If a capitalist corporation gets to be a big success, it inevitably finds itself in the cross-hairs of leftist political activists who don't much like capitalism, and especially don't like large corporations.
In the 1980s, General Motors found itself in this position when Michael Moore made the movie "Roger and Me." More recently McDonald's has been a target, attacked by (among other people) film maker Morgan Spurlock in "Super Size Me."
Wal-Mart, now the largest business corporation in the world, could hardly escape the activists' ire. The huge retailer has been charged with underpaying and mistreating its employees, destroying communities, and oppressing workers in the Third World.
Wal-Mart's critics claim the average wage of sales clerks (conveniently, the lowest-paid group of workers in the company) is only $8.23 per hour. Point out that this is well above the federal minimum wage of $5.15 an hour and the activists will complain many of the employees work only part-time, and many of them don't buy the relatively expensive health insurance coverage Wal-Mart offers employees.
Of course, a lot of people--women who want to devote time to their families and people who are working a second job--prefer to work part-time. And in a modern economy, many workers have spouses whose jobs provide full medical coverage. If the pay and working conditions at Wal-Mart were in fact so intolerable, the company would have trouble finding employees. But it doesn't, even when the economy is booming and unemployment is low.
Wal-Mart is said to "destroy communities" by driving traditional "mom and pop" stores out of business. No doubt this is often true, but the reality of the modern American economy is that small and medium-size businesses are booming--but only when they offer some high-quality or specialized good or service, when they're particularly innovative, or when they fill a niche nobody has noticed before.
The days of the corner appliance store that sells the standard models at prices substantially higher than the "big box" stores are gone. So Junior and his sister Janie don't get to inherit the family appliance store. Why they would want to do that, rather than open a boutique or start a computer software business, is a mystery.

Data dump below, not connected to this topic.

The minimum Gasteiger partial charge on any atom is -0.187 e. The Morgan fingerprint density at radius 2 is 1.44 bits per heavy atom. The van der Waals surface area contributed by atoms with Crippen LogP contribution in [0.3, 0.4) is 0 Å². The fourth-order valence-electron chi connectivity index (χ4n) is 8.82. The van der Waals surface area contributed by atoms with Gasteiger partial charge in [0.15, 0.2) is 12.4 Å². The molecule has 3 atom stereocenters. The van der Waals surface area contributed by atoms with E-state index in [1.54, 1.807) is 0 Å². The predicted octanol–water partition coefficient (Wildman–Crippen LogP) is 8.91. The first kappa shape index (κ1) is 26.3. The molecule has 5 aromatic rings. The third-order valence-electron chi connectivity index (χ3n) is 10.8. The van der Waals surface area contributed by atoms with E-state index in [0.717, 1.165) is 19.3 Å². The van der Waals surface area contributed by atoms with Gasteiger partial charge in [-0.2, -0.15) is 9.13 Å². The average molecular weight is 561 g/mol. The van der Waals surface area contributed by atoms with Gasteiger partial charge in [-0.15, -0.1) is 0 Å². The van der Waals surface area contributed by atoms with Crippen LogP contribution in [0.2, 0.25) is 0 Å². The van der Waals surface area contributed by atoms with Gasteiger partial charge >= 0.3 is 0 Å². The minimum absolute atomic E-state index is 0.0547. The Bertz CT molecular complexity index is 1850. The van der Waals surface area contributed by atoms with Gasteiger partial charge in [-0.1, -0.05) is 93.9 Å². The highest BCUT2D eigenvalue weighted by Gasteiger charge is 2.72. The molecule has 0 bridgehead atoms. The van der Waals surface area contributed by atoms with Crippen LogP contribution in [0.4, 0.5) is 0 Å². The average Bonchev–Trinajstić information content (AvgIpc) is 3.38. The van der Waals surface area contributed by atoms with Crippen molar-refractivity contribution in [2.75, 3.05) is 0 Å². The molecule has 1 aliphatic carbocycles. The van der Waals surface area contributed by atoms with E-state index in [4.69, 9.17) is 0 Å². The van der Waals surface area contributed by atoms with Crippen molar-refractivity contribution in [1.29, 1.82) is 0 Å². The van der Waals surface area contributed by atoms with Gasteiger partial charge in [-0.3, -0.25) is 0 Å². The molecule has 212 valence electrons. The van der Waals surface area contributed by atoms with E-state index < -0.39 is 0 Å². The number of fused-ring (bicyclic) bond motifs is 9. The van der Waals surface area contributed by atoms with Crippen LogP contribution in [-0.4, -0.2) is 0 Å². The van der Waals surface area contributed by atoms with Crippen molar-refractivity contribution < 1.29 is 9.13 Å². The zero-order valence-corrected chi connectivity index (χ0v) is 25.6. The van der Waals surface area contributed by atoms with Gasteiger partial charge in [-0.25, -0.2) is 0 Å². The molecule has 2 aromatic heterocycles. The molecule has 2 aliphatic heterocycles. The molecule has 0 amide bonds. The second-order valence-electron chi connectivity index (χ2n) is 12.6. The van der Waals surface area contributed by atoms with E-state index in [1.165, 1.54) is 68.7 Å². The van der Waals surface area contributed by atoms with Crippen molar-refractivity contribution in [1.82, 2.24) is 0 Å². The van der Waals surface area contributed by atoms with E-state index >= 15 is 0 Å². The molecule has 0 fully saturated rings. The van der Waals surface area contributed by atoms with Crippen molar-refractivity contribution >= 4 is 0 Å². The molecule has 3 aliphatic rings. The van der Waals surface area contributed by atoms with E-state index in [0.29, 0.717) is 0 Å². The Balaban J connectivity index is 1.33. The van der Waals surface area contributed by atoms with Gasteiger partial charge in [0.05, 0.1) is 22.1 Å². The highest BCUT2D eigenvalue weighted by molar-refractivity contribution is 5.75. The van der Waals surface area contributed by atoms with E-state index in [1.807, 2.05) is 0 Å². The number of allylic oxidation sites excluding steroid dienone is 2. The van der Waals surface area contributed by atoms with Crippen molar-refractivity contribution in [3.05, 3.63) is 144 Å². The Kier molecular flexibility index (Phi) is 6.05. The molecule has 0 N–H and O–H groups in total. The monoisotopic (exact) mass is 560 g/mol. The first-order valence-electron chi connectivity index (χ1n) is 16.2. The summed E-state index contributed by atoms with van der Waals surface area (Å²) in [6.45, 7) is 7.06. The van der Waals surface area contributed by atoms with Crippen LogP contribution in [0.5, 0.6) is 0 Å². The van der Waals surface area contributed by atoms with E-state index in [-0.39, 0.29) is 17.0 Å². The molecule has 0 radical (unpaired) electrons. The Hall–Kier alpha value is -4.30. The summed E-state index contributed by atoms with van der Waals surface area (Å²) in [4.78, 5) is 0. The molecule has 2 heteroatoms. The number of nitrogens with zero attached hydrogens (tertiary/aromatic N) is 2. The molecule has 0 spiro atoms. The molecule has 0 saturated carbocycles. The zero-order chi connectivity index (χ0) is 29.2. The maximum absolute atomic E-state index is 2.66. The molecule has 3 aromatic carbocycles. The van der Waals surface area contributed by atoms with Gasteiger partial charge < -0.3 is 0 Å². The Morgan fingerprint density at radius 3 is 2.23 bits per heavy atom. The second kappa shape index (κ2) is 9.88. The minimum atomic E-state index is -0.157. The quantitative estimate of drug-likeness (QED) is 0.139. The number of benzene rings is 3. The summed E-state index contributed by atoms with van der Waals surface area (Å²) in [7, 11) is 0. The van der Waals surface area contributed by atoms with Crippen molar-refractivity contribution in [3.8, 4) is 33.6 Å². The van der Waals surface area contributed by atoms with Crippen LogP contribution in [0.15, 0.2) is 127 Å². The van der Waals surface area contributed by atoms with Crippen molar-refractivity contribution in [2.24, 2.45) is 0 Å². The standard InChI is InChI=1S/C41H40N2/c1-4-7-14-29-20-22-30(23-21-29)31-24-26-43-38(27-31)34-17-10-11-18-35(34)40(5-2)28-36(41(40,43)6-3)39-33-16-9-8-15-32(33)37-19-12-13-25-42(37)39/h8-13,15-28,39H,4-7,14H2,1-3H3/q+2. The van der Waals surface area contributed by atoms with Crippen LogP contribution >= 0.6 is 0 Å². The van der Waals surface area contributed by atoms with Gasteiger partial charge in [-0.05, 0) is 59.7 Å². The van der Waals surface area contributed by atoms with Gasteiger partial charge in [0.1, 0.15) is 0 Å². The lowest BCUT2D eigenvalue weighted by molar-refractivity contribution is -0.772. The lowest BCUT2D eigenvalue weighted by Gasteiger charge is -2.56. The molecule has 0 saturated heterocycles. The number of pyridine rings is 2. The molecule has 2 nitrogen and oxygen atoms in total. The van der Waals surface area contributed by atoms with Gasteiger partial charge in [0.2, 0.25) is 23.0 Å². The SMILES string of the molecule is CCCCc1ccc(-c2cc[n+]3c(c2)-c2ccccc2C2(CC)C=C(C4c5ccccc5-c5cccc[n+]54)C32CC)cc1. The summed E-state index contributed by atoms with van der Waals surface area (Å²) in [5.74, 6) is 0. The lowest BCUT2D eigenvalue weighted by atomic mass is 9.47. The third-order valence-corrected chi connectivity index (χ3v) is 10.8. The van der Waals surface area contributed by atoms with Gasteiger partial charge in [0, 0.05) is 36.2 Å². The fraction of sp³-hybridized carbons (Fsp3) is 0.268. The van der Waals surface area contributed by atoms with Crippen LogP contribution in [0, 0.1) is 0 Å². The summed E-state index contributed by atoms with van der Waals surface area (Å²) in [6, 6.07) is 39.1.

When economist Emek Basker of the University of Missouri looked at the employment effects of having a Wal-Mart move into a community, he found it actually increases employment. Nostalgia can be gratifying, but it's not a good basis for preferring fewer jobs rather than more.
Another charge commonly made by the activists is that Wal-Mart oppresses Third-World workers by paying them too little and having them work in substandard conditions. It's perfectly true that wages and working conditions in Third-World countries are poor by American standards ... and perfectly unclear why "American standards" should be relevant.
The employment provided by the suppliers of Wal-Mart (and other American firms) is quite a lot better for everyone involved than the alternative--typically subsistence agriculture. Nobody has produced any evidence that Wal-Mart's suppliers pay less or have poorer working conditions than other industries in poor countries.
The simple fact is that all advanced economies began with a "take-off stage" when the workforce left agriculture to do hard and poorly paid work in industry. That creates the foundation for a more advanced economy, where the pay is better and working conditions more comfortable. Nobody knows how to skip that first stage.
I suspect what the critics really dislike about Wal-Mart is not economic, it's cultural. Wal-Mart is very "red state." It's headquartered in Arkansas. It's mentioned in country songs.
The crowd that likes to say it's on the side of poor Americans ought to appreciate a place whose prices make a modest paycheck go a long way. But they prefer to fight the culture wars, and Wal-Mart is their bugaboo.
John McAdams is a policy advisor to The Heartland Institute and a professor in the political science department of Marquette University.